[Editor's note: At the 2004 Air Conditioning Contractors of America Conference, Chris Colditz, co-owner of Laco Mechanical Services, Palatine, Ill., presented a session titled "Under 15 Employees: Growing and Improving Effectiveness and Image." Due to time constraints, she was unable to provide all of the information she had on her agenda. She agreed to provideThe Newswith her full report. This is her second of four installments.]

Getting a new residential customer who actually appreciates your work and pays promptly for that work should be cherished. And, I deliberately use the word cherished. You worked hard and sometimes paid a great deal for that new customer.

You never want to willingly lose a customer. So, from the very beginning, everything must be done properly to retain the relationship. Sometimes, continuing that relationship means maintaining communications while the customer moves from one location to another and then to another location. As long as the customer is in your territory, you want that customer. And, if the customer leaves for another city, then returns, you want that customer back. And, don't forget the potential new customers from the existing address.

Accurate Data Needed

The first time a potential customer calls, make sure you get all the correct pertinent information. The customer will be impressed that you care enough to get it right. It sets the stage for reinforcing your company's beliefs. After all, it's best to do everything right the first time.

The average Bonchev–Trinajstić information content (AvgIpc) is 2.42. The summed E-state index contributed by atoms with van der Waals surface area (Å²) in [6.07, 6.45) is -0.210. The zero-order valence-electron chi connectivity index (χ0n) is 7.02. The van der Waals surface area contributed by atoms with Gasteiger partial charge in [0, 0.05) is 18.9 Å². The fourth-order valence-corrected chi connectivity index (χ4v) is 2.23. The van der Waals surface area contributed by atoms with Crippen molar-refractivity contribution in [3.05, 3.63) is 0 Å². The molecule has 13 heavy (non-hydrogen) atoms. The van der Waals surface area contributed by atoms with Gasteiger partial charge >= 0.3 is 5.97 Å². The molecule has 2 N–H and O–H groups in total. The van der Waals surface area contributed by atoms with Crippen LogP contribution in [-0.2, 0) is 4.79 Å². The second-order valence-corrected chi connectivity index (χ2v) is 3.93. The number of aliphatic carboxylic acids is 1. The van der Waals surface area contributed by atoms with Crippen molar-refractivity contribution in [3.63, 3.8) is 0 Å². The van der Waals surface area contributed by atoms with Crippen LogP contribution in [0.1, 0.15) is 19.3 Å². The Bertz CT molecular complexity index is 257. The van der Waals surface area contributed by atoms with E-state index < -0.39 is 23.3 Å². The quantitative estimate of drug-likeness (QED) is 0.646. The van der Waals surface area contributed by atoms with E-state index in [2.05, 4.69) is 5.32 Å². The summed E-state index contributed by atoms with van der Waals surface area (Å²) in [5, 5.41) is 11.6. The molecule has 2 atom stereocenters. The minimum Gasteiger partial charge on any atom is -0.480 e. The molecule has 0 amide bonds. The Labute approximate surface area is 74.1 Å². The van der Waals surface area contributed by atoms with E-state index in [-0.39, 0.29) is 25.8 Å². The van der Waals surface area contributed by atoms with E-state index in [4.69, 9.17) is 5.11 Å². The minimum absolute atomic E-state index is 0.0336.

The accurate data also gives you the much-needed information of growth, lack of growth, and effectiveness of marketing. Once you start compiling the information in useful programs, you can start to predict future growth, plan budgets, and spot weaknesses. And, you never forget when customers' warranties expire or other potential cash losses. (See Figure 1 for an example work sheet.)

Figure 1. Potential new customer work sheet.

Immediately get the zip code+4 for all mailings and confirm address data. Put this in your residential mailing list. If you have both commercial and residential customers, there should be two separate mailing lists. The residential list asks for first names and then last names, addresses, city, state, and zip code+4. Do not use the old fashioned and impersonal "Mr. & Mrs." First names show the customer you do know who they are.

Keeping track of divorces and deaths is sometimes difficult, but it helps ease the pain of the event. Make a rule that either male or female is "first" because sometimes the first name does not indicate gender. Be consistent on the mail list, database, and all other company information sheets.

After the appointment and the customer has a completed service invoice, start processing the new customer. Using a custom stamp right on the invoice makes sure every step is complete. (The stamp can be small, but should contain the information included in Figure 2.)

Figure 2. The new customer stamp should include the above information.

In regard to the newsletter, always send your current one with a promo item (magnet, pen, business card) to the new customer. In regard to the file folder, keep a file on each customer with all invoices and completed proposals.

Finally, each desk in the office should have a rotary file with all customers. You don't want to have the customer wait until the computer warms up, or you finally get to the data program, or, worse yet, you go and try to find the file. If there are specific questions, then get the file to discuss the facts. (See Figure 3 for information to include on the rotary card.)